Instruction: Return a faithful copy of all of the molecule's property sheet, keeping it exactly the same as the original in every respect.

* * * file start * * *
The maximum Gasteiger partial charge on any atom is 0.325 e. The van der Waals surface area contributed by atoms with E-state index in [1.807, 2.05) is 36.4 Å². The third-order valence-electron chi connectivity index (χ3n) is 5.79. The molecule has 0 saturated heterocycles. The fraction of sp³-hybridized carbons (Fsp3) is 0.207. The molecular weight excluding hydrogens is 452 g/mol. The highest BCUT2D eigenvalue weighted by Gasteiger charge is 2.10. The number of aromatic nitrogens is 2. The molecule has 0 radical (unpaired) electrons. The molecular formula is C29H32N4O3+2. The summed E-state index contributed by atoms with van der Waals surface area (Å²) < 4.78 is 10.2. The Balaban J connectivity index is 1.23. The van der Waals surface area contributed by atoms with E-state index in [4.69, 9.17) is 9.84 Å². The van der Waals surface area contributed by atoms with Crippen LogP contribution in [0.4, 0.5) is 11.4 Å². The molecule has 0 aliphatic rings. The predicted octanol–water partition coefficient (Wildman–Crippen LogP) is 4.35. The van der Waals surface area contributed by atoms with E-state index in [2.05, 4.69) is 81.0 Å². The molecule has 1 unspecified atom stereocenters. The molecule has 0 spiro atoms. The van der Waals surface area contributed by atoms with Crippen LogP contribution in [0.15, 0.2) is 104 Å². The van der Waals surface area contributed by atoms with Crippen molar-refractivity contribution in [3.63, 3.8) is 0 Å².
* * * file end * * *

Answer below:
The maximum Gasteiger partial charge on any atom is 0.325 e. The van der Waals surface area contributed by atoms with E-state index in [1.807, 2.05) is 36.4 Å². The third-order valence-electron chi connectivity index (χ3n) is 5.79. The molecule has 0 saturated heterocycles. The fraction of sp³-hybridized carbons (Fsp3) is 0.207. The molecular weight excluding hydrogens is 452 g/mol. The highest BCUT2D eigenvalue weighted by Gasteiger charge is 2.10. The number of aromatic nitrogens is 2. The molecule has 0 radical (unpaired) electrons. The molecular formula is C29H32N4O3+2. The summed E-state index contributed by atoms with van der Waals surface area (Å²) < 4.78 is 10.2. The Balaban J connectivity index is 1.23. The van der Waals surface area contributed by atoms with E-state index in [4.69, 9.17) is 9.84 Å². The van der Waals surface area contributed by atoms with Crippen LogP contribution in [0.4, 0.5) is 11.4 Å². The molecule has 0 aliphatic rings. The predicted octanol–water partition coefficient (Wildman–Crippen LogP) is 4.35. The van der Waals surface area contributed by atoms with E-state index in [2.05, 4.69) is 81.0 Å². The molecule has 1 unspecified atom stereocenters. The molecule has 0 spiro atoms. The van der Waals surface area contributed by atoms with Crippen LogP contribution in [0.15, 0.2) is 104 Å². The van der Waals surface area contributed by atoms with Crippen molar-refractivity contribution in [3.63, 3.8) is 0 Å².